A Cuban dissident group, the Cuban Democratic Directorate, based in Hialeah, Fla., reports that Antunez's brother, Jorge Luis Garcia Perez, was arrested during a demonstration for yelling that communism was "an error and a utopia." His speech was considered "oral enemy propaganda," the report says. His sentence was extended several times for speaking back to guards and continuing to vocalize his political beliefs.

Antunez and relatives of other family members of political prisoners founded the National Movement of Civic Resistance "Pedro Luis Boitel" to fight abuse in prisons.

The group remains active and continues to organize peaceful protests, sit-ins and hunger strikes at prisons across the island.

This year, the incarceration of two of the group's members and other recent crackdowns on dissidents spurred Human Rights Watch to issue statement in June saying that Cuban laws "criminalize virtually all forms of dissent, and grant officials extraordinary authority to penalize people who try to exercise their basic rights."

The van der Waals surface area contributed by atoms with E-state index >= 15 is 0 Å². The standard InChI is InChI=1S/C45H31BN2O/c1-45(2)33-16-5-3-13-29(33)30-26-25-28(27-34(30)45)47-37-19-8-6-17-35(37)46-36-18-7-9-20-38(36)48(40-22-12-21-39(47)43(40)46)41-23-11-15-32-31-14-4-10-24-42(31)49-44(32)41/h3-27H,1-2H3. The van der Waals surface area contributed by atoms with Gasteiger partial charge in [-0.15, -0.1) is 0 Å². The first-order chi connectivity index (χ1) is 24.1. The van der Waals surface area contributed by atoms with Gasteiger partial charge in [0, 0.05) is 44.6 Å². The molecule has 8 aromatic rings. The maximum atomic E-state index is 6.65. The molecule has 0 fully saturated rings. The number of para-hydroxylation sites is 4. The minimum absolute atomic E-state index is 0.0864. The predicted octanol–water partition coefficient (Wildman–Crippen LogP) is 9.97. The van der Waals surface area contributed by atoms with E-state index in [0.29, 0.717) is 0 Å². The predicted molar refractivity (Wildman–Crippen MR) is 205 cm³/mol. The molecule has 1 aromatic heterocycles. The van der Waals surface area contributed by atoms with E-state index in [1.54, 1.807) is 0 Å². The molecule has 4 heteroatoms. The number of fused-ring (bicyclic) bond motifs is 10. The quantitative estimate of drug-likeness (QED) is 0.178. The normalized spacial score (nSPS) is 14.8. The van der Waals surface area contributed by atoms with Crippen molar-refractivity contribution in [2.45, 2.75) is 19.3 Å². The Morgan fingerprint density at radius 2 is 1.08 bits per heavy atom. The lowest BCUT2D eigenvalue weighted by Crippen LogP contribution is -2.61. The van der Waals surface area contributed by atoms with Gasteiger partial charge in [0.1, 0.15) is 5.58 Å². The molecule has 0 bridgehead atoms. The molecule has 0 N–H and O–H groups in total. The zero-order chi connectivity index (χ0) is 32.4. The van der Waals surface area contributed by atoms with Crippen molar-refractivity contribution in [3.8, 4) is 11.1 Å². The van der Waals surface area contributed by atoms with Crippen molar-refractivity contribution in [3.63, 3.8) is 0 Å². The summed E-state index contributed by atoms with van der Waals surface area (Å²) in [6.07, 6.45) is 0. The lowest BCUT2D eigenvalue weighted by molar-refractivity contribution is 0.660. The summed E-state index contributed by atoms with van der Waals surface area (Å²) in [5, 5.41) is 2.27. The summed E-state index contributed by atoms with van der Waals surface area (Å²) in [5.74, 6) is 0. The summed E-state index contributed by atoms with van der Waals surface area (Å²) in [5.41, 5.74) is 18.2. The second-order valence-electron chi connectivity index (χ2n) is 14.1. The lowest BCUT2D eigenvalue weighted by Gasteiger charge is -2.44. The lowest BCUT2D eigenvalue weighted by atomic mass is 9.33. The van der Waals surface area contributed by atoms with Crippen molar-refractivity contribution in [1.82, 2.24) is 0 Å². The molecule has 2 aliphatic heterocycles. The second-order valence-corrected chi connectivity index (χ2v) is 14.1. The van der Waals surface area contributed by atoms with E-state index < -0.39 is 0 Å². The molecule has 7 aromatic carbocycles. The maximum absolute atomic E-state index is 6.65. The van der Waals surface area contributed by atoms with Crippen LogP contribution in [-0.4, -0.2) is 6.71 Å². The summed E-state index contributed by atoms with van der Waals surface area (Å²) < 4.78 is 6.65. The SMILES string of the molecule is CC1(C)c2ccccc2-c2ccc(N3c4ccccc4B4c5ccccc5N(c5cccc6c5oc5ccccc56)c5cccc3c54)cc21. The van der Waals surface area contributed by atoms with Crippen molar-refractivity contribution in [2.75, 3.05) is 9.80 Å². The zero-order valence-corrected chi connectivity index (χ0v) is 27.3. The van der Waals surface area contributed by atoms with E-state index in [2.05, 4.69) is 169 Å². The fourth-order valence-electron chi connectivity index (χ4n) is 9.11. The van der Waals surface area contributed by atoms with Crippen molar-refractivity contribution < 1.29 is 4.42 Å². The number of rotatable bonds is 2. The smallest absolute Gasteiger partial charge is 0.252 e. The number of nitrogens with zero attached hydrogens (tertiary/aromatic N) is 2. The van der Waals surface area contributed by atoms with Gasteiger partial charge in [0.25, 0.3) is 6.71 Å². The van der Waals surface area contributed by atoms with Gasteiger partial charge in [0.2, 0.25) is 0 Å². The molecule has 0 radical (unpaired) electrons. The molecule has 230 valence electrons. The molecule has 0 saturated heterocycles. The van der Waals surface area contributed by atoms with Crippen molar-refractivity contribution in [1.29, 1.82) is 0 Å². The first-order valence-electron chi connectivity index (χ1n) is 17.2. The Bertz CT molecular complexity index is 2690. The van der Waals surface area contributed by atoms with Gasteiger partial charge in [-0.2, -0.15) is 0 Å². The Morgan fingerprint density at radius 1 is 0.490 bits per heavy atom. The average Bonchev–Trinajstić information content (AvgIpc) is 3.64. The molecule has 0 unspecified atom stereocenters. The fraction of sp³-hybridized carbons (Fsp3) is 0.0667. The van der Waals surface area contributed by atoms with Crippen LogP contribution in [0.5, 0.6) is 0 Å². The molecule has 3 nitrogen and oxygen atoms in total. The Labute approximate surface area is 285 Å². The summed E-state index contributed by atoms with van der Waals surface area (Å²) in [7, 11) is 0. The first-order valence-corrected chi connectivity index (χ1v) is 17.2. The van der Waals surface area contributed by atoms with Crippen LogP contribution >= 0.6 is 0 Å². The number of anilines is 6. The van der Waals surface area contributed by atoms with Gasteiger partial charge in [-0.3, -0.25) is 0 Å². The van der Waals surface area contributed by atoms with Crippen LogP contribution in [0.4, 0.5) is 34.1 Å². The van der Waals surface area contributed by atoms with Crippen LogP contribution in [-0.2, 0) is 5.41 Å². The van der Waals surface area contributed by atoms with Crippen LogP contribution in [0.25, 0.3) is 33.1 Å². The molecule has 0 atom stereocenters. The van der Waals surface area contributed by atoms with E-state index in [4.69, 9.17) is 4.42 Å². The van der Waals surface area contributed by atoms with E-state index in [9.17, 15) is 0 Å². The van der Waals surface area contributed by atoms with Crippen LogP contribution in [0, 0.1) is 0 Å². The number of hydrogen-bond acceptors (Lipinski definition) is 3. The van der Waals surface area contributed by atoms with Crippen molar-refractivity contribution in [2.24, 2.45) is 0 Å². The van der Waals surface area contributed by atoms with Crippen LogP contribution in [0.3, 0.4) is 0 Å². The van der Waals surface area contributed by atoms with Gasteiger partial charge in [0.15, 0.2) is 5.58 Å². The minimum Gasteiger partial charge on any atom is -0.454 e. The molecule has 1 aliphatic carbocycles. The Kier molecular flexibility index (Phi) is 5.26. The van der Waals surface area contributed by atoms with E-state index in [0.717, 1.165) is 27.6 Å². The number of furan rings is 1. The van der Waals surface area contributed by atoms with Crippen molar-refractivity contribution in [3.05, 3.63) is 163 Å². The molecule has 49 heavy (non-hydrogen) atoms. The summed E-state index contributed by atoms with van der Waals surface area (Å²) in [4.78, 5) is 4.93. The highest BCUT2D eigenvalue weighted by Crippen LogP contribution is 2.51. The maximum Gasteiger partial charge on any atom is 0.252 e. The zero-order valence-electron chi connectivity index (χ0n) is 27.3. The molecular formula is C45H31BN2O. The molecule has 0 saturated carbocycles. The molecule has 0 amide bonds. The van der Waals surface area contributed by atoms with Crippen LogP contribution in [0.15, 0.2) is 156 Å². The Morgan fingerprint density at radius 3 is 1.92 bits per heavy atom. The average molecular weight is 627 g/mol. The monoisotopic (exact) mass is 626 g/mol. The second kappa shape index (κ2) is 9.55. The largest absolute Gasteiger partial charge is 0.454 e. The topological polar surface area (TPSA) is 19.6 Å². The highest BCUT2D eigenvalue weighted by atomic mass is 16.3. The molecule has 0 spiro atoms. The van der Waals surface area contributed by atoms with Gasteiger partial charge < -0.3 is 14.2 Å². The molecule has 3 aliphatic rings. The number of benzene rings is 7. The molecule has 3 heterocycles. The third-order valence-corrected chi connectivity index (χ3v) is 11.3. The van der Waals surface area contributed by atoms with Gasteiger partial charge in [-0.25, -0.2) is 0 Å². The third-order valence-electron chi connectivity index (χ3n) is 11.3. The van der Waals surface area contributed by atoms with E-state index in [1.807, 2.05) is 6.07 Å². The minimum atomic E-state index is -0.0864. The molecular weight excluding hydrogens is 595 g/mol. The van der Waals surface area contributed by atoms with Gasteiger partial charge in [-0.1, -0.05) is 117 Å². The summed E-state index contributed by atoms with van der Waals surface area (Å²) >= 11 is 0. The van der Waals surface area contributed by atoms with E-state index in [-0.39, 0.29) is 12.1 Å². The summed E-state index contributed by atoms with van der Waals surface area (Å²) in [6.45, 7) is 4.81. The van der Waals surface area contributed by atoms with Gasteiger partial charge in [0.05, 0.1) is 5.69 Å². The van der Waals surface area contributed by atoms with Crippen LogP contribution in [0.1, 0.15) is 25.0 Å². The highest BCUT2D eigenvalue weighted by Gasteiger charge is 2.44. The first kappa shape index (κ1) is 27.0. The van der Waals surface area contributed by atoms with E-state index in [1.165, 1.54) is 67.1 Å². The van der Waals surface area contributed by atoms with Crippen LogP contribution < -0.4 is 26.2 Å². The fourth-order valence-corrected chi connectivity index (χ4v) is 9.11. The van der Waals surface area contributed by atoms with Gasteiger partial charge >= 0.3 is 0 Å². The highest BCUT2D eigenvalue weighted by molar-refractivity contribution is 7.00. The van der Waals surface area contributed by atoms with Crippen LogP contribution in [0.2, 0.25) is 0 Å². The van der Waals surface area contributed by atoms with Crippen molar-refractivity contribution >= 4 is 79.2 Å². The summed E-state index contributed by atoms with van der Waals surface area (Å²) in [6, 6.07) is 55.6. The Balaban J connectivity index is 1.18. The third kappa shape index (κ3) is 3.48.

By Maura Ewing

Source: Women's eNews

  • Go to Home Page
  • Tuesday, October 25, 2011

    Just How Specious is Latin America's Revolutionary Rhetoric?

    Although Cuba's Fidel Castro, as one of the fathers of revolution, continues to verbally assault the U.S. and essential democratic principles, Cuba is playing it safe and cautious not to stagger too far off the beaten path of a much better informed world audience.

    An exception to this apparent rule is Castro's admiration for his protégé, President Hugo Chavez of Venezuela. Castro does not hesitate to wave the much tattered Cuban revolutionary flag when speaking of his admired pupil.

    An op-ed column last week by Fidel Castro graphically demonstrated his remaining true moniker of world dictator. He remarked, "Given its exceptional educational, cultural, social development and its immense energy and natural resources, Venezuela is called upon to become a revolutionary model for the world." And with what must have been a monumental attempt to be sincere and appear rational, he added, "I had long conversations with (Chavez) yesterday and today. I explained to him the intensity with which I am devoting my remaining energies to dreams of a better and more just world." (Digital Granma Internacional, Havana, Cuba, Oct. 19, 2011; translation Granma)